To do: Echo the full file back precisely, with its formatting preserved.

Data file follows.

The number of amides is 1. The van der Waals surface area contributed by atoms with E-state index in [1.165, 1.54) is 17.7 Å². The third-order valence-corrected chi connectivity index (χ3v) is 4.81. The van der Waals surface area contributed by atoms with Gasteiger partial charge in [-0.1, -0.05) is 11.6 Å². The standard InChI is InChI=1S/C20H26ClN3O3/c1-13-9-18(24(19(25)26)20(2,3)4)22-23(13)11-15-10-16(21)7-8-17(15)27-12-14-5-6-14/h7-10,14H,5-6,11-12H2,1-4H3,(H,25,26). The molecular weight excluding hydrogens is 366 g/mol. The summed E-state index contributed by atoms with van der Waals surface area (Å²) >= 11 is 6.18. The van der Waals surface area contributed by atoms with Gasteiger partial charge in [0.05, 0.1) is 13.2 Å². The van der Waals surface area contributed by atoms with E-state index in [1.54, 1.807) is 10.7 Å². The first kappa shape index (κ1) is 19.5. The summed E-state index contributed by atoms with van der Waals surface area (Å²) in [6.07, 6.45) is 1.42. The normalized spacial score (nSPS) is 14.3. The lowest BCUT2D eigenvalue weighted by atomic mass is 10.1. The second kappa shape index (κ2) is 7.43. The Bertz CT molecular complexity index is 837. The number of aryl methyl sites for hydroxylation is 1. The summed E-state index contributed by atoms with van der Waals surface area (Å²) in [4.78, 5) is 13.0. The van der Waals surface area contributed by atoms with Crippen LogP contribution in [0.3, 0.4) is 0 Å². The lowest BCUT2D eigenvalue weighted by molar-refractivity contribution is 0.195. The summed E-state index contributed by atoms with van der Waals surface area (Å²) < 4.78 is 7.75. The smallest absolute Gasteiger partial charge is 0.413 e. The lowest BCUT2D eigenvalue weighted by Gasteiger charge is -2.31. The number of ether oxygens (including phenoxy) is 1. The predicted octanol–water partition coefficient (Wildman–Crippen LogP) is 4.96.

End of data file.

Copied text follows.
The number of amides is 1. The van der Waals surface area contributed by atoms with E-state index in [1.165, 1.54) is 17.7 Å². The third-order valence-corrected chi connectivity index (χ3v) is 4.81. The van der Waals surface area contributed by atoms with Gasteiger partial charge in [-0.1, -0.05) is 11.6 Å². The standard InChI is InChI=1S/C20H26ClN3O3/c1-13-9-18(24(19(25)26)20(2,3)4)22-23(13)11-15-10-16(21)7-8-17(15)27-12-14-5-6-14/h7-10,14H,5-6,11-12H2,1-4H3,(H,25,26). The molecular weight excluding hydrogens is 366 g/mol. The summed E-state index contributed by atoms with van der Waals surface area (Å²) >= 11 is 6.18. The van der Waals surface area contributed by atoms with Gasteiger partial charge in [0.05, 0.1) is 13.2 Å². The van der Waals surface area contributed by atoms with E-state index in [1.54, 1.807) is 10.7 Å². The first kappa shape index (κ1) is 19.5. The summed E-state index contributed by atoms with van der Waals surface area (Å²) in [6.07, 6.45) is 1.42. The normalized spacial score (nSPS) is 14.3. The lowest BCUT2D eigenvalue weighted by atomic mass is 10.1. The second kappa shape index (κ2) is 7.43. The Bertz CT molecular complexity index is 837. The number of aryl methyl sites for hydroxylation is 1. The summed E-state index contributed by atoms with van der Waals surface area (Å²) in [4.78, 5) is 13.0. The van der Waals surface area contributed by atoms with Crippen LogP contribution in [0.3, 0.4) is 0 Å². The lowest BCUT2D eigenvalue weighted by molar-refractivity contribution is 0.195. The summed E-state index contributed by atoms with van der Waals surface area (Å²) < 4.78 is 7.75. The smallest absolute Gasteiger partial charge is 0.413 e. The lowest BCUT2D eigenvalue weighted by Gasteiger charge is -2.31. The number of ether oxygens (including phenoxy) is 1. The predicted octanol–water partition coefficient (Wildman–Crippen LogP) is 4.96.